Spotlight on Theatre Director Lori Carroll
It’s no secret that Wando High School is home to some of the most gifted young men and women in the Charleston area. From excellence in academics to superior sports teams, Wando seems to be teeming with talented students.
The Fine Arts Department is no exception.
The department is comprised of theatre, art, band, chorus, dance and orchestra. After being recognized nationally year after year, it’s safe to say some of this can be chalked up to leadership, and the woman behind the curtain: Lori Carroll.
Carroll, who is the Theatre Director and Fine Arts Department Chair, has been at Wando since it opened in 2004, but her background in theatre began long before then. Her childhood involved dance, band and choir and now, in the professional sphere as well, where she has been in theatre education for over 25 years.
Carroll refers to herself as a born educator and began her career as an English teacher before moving into theater education. After moving to Mount Pleasant from Ohio, she started teaching acting classes with the Charleston Stage Company.
“I think I was always interested in theatre, but just didn’t always have the accessibility to it until Charleston Stage,” she says.
She soon realized she could make more of an impact on students in theatre versus English and received her MA in Theatre Education from the University of South Carolina. Up until that time, she had never visited New York. She now visits every year for various workshops and to keep up with what’s happening on and off-Broadway.
“I love learning what is changing in theatre and bringing it back to Wando,” Carroll admits.
She currently teaches Theatre 1, 2, 3 as well as the Honors Theatre Ensemble. “You can honestly just see the kids get sucked into theatre. It’s such a cool thing to be a part of.”
The theatre department is busy throughout the year, with over 20 public performances each school year; including a fall play, comedy show, coffee house, Thursday Night Live, student-directed plays and a musical each February.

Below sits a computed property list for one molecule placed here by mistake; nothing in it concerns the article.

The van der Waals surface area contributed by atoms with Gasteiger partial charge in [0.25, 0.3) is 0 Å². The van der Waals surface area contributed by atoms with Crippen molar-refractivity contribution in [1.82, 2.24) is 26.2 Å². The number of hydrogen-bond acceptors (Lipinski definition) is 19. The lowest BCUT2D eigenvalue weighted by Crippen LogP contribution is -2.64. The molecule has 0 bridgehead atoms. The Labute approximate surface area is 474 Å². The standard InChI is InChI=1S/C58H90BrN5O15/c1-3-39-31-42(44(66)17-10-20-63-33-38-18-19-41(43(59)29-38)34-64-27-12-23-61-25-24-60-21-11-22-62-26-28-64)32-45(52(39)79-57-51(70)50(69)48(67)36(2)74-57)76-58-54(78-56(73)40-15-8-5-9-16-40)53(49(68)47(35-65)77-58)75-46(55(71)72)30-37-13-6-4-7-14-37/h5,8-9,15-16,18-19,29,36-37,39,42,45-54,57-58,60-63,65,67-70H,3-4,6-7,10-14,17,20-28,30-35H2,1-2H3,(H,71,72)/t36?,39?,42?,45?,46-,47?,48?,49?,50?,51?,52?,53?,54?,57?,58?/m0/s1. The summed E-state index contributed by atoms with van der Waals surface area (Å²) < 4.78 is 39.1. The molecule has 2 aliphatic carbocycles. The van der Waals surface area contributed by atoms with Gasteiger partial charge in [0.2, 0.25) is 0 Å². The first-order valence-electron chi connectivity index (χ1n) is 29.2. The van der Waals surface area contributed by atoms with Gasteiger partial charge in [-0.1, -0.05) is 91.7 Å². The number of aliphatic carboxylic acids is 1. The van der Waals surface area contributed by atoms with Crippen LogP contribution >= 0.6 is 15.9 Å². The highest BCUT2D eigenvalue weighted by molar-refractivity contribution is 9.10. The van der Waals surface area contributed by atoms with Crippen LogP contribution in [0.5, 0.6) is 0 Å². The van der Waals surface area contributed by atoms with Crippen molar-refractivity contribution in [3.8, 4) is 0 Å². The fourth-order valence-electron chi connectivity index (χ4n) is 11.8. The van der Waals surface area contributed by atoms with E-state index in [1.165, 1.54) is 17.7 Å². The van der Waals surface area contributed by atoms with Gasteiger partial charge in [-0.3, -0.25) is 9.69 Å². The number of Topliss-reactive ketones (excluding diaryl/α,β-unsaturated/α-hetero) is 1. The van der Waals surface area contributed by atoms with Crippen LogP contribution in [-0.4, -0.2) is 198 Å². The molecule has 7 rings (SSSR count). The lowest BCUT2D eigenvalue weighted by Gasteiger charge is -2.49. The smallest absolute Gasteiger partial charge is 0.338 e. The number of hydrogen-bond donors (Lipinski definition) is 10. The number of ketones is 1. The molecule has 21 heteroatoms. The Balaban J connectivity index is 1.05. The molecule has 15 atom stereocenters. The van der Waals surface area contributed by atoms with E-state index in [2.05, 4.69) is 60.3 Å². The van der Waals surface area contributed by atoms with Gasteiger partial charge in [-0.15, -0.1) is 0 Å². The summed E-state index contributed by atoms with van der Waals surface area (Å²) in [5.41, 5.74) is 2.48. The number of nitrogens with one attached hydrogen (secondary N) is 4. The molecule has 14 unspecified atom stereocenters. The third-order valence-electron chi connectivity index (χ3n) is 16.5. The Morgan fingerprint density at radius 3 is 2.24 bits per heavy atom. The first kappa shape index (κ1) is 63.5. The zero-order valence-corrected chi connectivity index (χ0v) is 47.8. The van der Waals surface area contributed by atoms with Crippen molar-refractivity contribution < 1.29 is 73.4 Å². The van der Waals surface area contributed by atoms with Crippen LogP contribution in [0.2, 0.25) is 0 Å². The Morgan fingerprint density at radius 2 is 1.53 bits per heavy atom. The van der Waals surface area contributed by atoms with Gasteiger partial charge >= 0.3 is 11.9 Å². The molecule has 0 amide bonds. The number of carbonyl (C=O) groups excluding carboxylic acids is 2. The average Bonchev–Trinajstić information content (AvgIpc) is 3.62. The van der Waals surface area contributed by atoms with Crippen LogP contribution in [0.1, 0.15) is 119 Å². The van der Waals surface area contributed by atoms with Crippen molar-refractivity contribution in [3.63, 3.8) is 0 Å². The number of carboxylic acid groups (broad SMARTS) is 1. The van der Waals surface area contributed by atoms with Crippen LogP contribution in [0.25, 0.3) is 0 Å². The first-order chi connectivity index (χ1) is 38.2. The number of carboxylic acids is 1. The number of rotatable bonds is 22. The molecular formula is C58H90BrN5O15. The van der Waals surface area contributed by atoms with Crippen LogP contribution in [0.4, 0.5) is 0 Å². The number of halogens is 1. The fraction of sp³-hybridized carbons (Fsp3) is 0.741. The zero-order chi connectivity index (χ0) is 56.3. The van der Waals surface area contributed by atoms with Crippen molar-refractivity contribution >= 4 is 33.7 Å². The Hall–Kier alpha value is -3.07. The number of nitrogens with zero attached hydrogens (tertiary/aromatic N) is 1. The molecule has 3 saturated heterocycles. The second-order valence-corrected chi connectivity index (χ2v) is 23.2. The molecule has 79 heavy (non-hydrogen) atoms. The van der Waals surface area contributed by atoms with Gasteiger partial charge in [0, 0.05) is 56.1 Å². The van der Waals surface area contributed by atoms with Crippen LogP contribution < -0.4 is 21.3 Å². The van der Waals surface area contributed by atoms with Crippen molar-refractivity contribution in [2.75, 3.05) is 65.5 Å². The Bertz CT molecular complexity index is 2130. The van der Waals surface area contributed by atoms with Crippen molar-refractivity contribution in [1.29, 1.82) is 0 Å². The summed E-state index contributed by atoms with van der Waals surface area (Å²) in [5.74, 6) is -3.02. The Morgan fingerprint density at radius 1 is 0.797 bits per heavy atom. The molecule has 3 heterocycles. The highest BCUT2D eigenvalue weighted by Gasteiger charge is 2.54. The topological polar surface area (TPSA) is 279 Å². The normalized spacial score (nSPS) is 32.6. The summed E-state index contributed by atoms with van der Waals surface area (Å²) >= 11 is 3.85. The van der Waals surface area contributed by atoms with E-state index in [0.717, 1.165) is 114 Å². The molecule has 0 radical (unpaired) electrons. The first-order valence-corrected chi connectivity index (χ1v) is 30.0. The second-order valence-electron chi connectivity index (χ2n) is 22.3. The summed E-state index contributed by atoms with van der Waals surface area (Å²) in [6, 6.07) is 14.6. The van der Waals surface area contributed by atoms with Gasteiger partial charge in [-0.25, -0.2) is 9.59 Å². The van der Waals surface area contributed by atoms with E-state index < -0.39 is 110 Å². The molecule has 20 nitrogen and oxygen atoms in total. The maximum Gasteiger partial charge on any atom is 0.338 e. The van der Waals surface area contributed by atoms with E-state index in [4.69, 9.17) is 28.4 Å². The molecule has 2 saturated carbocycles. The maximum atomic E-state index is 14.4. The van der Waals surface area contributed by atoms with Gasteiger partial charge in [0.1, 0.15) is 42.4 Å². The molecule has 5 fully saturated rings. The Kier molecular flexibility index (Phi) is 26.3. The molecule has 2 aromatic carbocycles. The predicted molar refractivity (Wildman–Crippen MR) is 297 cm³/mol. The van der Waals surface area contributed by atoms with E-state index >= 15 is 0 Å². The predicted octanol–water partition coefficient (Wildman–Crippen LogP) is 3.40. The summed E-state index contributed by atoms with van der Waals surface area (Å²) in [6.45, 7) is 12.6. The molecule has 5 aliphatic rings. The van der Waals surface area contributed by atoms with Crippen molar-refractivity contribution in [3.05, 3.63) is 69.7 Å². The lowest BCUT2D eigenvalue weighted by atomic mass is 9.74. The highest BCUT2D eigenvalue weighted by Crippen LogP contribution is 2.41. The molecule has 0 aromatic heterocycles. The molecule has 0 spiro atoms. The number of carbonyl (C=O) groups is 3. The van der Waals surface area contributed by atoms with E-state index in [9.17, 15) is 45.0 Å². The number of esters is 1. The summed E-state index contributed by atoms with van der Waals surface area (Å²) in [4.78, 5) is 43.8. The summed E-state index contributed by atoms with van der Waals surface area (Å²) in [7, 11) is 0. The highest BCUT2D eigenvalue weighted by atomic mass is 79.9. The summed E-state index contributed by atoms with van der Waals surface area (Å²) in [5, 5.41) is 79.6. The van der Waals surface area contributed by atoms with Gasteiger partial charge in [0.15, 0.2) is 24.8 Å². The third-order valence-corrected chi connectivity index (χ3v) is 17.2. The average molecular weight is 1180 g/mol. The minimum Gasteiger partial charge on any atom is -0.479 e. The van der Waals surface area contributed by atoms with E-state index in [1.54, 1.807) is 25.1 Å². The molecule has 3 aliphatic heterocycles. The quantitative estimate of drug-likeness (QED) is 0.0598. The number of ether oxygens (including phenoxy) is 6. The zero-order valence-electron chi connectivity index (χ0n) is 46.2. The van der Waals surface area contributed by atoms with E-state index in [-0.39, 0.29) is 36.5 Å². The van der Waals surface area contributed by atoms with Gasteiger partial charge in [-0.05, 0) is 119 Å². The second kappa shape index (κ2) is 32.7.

Carroll notes it truly is a school-wide effort with the musical, involving everyone from the band to techies to teachers, who help with the costumes. Their participation has resulted in it becoming a community tradition.
Many students participate in Drama 1 as an elective and then have the option to continue to pursue some of the more advanced classes. Carroll estimates there’s around 100 or so students who are heavily involved in the theatre department.
“In such a huge school, everyone needs a safe space and, for many, the theatre is that safe space where people don’t have to worry about being judged,” Carroll says.
Some of Carroll’s students have gone on to work in professional theatres or study theatre throughout the Southeast, New York and London, with one student stage managing a theme park in Dubai.
“They’re learning life skills along the way and it ends up being much more than a grade. From psychology to marketing. It’s honestly like a small business for them. The students create the posters, write the press releases, oversee lighting and sound, costuming. They’re forced to problem solve, work collaboratively, follow instructions and take initiative,” Carroll says.
Carroll believes that the students who decide not to pursue the theatre gain valuable life lessons—beyond acting skills—as a result of being involved in the theatre department.
“It’s not just about teaching theatre . . . it’s about preparing these students to be successful and overall good human beings,” she says.